On one of the busiest spots in Australia, Bondi’s iconic beach, there’s a wall with a colourful mural. The social justice mural on Bondi's Wayside Chapel portrays five Aboriginal activists who initiated significant change in our history and continue to inspire Australians.
Laura Morelli

29 Sep 2016 - 3:27 PM  UPDATED 4 Nov 2016 - 1:59 PM

It’s become a popular spot for tourists to snap pictures and a local meeting spot for regular surfers but the mural has become a learning point for everyone to understand the Aboriginal people who were at the front line of the fight for human rights and social justice in Australian history.

Initially commissioned as a Reconciliation project by the Uniting Church and painted and designed by Wiradjuri man and renowned Aboriginal artist Edward Paul Davis along side Etienne Cohen in 2013, the mural in Roscoe St will now be stripped down to nothing more than a glass window.

This work of street art features portraits of Indigenous activists Eddie Mabo, Mum Shirl, Faith Bandler, Charles Perkins and Vincent Lingiari. 

Plans to remove the artwork come as part of a redevelopment for the Wayside Chapel building, which has sparked outrage amongst the community.

The mural removal is part of a $630,000 renovation of the building but formal plans have yet to be lodged with Waverley Council.

Waverley Greens councillor Dominic Wy Kanak says he and other Aboriginal people have a special cultural connection to the Aboriginal Rights mural and to watch it be removed would be heartbreaking.

"It's beyond me why anyone would want to remove this culturally significant work of art, there is so much importance surrounding it and now a bunch of developers dressed in church clothing want to tear down the mural of our Aboriginal Saints."

Aboriginal painter Paul Davis has described the news as disappointing.

“So from go to woe I find myself in the middle of mixed emotions. Woe is not me but this is a simple example of the temporariness of progress. Within newsworthy projects I believe is the revisiting of information,” he said.

The mural was painted in 2013 and Davis said it took a solid three months of work for a simple sum of 800 dollars for work that he thought would last a lifetime.

“My influence was as a result of those five people in the mural and thousands of others who marched for rights and died for equality, social justice, human rights and against a system which constitutionally doesn’t recognise Indigenous people as complete citizens yet.”

In its statement, Wayside Chapel said the mural’s memory would be preserved “with professional framed photographs to hang in the redeveloped chapel space.

“Wayside looks forward to engaging and consulting more with the Bondi community including the Aboriginal community in the area in the future,” the chapel statement read.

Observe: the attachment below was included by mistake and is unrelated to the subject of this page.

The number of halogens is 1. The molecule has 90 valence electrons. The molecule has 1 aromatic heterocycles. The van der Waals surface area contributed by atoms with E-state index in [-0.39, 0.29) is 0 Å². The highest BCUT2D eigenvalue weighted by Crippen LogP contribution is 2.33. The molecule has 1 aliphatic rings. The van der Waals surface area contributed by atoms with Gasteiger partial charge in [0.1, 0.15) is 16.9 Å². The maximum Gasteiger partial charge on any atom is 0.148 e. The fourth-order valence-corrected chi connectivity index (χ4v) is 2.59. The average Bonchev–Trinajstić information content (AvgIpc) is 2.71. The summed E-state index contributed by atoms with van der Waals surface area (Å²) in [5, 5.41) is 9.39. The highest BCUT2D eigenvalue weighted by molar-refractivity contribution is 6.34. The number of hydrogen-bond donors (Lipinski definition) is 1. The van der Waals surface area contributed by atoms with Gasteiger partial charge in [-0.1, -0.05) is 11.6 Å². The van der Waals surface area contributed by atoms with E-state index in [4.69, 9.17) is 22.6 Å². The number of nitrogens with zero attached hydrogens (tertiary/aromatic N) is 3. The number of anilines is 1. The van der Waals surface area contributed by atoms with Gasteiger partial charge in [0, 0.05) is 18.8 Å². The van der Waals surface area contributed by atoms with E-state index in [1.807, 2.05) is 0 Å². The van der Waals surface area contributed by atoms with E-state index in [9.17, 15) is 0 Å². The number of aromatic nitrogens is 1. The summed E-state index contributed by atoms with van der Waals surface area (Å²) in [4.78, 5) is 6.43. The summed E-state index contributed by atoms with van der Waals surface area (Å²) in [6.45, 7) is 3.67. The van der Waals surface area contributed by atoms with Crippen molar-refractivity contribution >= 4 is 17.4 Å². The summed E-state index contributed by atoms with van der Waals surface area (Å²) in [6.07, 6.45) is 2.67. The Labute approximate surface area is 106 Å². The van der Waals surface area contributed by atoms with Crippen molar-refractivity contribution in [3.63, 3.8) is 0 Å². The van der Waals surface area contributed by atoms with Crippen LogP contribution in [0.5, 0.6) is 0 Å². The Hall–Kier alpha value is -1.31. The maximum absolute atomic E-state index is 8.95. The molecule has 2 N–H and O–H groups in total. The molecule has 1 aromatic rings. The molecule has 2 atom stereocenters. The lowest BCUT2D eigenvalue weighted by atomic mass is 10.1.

As a local artist who spent time in rural Aboriginal communities, Etienne Cohen said the mural has so much more to offer than just a pretty picture.

“This is a prominent, significant and inspirational mural. All of the activists portrayed and many more have so much to teach us that from little things big things grow.”

The mural was produced for Reconciliation week and has left many people baffled trying to understand why the Church would want to remove it after it had gained cultural significance. 

“For me it was an honour to work with Paul on this reconciliation project and I can’t comprehend why it would be torn down, this should be recognised as State Heritage listed.”

change.org petition to Save our Bondi Indigenous mural has generated more than 170 signatures and has welcomed several significant comments about its importance to the Bondi community. The mural has already been nominated to be State Heritage listed.

On Saturday 1 October, artist Etienne Cohen plans to visit the mural from 10am onwards. Her aim is to encourage more people to sign the petition and help them understand the significance behind the picture.

“When I was making the mural someone came from the church and said to me ‘why didn’t you just do flowers, why did you have to do this’”?

"My true belief is that artists are supposed to be mirrors to the world, we are supposed to reflect back what’s happening in our society… and that is what this mural does."

“Out of everything I’ve ever done in my career, and I’ve worked internationally for huge projects - this mural is the most important thing I’ve done in this whole world. For me, this was an honour to do this mural, it is so much more than just art.”

The five people selected to be painted on the mural have been labelled as more than just political activists, but as the 'saints' of the Aboriginal community.